Dr. Joan H. Schiller
Professor and Chief, Hematology/Oncology Division
University of Illinois at Chicago - 1980
Northwestern Memorial Hospital
University of Wisconsin
Overview and Educational Background
Dr. Joan H. Schiller is board certified in internal medicine specializing in Hematology-Oncology. She currently works as a professor and Chief of the Hematology/Oncology Division at the University of Texas Southwestern Medical Center. Dr. Schiller began her career by receiving her medical degree at the University of Illinois at Chicago in 1980. She then completed her residencies over the next three years at Northwestern Memorial Hospital and from 1984 to 1986 she worked at the University of Wisconsin completing fellowships in Human Oncology.
Professionally, she is a member of the American Society of Clinical Oncology, the Eastern Co-Operative Oncology Group, the International Association for the Study of Lung Cancer as well as founder and president of the National Lung Cancer Partnership. She was also awarded the Andrea L. Simmons Distinguished Chair in Cancer Research.
Clinical Research and Publications
Dr. Schiller's research mainly focuses on drug development and experimental therapeutics for lung cancer. Specifically, she works to develop treatment modalities for small-cell and non small-cell lung cancer. She has been involved in Phase I, II and III clinical trials and uses radiation therapy in her treatment of lung cancer patients. Radiation therapy is also used to treat other cancers including mesothelioma. Dr. Schiller has also studied the use of circulating tumor cells with a microchip device saying oncologist have struggled with obtaining tumor tissue to determine if treatment is effective for decades. If this is new procedure is possible she claims it will represent "a new diagnostic approach that may bring us closer to an era of individualized medicine."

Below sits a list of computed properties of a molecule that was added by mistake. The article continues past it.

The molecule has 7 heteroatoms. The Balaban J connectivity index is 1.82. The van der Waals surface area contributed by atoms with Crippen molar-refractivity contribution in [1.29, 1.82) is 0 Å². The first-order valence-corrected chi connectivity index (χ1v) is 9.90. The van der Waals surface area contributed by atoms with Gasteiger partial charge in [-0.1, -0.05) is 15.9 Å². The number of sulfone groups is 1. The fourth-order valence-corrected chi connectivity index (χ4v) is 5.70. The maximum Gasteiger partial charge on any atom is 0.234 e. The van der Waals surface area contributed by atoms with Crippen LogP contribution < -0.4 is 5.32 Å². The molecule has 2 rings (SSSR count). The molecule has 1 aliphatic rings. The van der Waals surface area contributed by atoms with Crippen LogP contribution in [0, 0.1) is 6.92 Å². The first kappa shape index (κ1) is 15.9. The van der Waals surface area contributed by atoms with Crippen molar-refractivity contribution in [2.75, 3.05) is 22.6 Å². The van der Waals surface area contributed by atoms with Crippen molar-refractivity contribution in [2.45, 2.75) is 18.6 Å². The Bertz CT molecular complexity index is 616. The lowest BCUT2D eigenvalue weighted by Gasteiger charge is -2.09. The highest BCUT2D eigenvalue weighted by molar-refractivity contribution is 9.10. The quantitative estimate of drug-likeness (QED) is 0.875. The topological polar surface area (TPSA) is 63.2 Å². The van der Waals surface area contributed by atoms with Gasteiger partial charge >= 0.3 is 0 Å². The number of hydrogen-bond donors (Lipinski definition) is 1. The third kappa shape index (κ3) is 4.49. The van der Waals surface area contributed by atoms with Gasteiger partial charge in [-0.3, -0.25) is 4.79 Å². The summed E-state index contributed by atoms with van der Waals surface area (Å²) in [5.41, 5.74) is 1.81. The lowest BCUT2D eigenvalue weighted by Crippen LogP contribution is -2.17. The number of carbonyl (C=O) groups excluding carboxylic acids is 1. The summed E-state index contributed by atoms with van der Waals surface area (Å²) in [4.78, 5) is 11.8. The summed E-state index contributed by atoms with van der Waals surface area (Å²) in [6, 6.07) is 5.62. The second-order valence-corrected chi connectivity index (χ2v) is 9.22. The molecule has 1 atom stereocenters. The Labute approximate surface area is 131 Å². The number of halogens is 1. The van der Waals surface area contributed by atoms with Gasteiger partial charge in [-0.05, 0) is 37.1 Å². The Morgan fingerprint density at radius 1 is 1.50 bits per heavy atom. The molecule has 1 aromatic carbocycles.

Lung cancer can be caused by a number of factors including exposure to asbestos fibers that are inhaled and become lodged into the soft tissue of the lungs. Asbestos is a naturally occurring mineral that is used in a number of building and insulation products. In the 1970s after its hazards were discovered, the government implemented regulations on its use. Aside from lung cancer, asbestos exposure can cause a number of illnesses including asbestosis and malignant mesothelioma (including peritoneal mesothelioma and pericardial mesothelioma). Dr. Schiller's research and treatments can be beneficial to those who suffer from lung cancer caused by asbestos exposure.
Most recently she published "Mass Spectrometry to Predict Clinical Outcome for NSCLC Patients Treated with EGFR TKIs: A Cross Institutional Study" in the Journal of National Cancer Institute in 2007 with a number of other authors. The year prior, she also participated in publishing "Paclitaxel plus Carboplatin with or without Bevacizumab in Advanced Non-Squamous Non-Small Cell Lung Cancer: A Randomized Study of the Eastern Cooperative Oncology Group," in the New England Journal of Medicine. Aside from her scholarly publications she will be releasing the second edition of "100 Questions & Answers About Lung Cancer" that she co-wrote with Karen Parles.Sources
UT Southwestern Physician Profile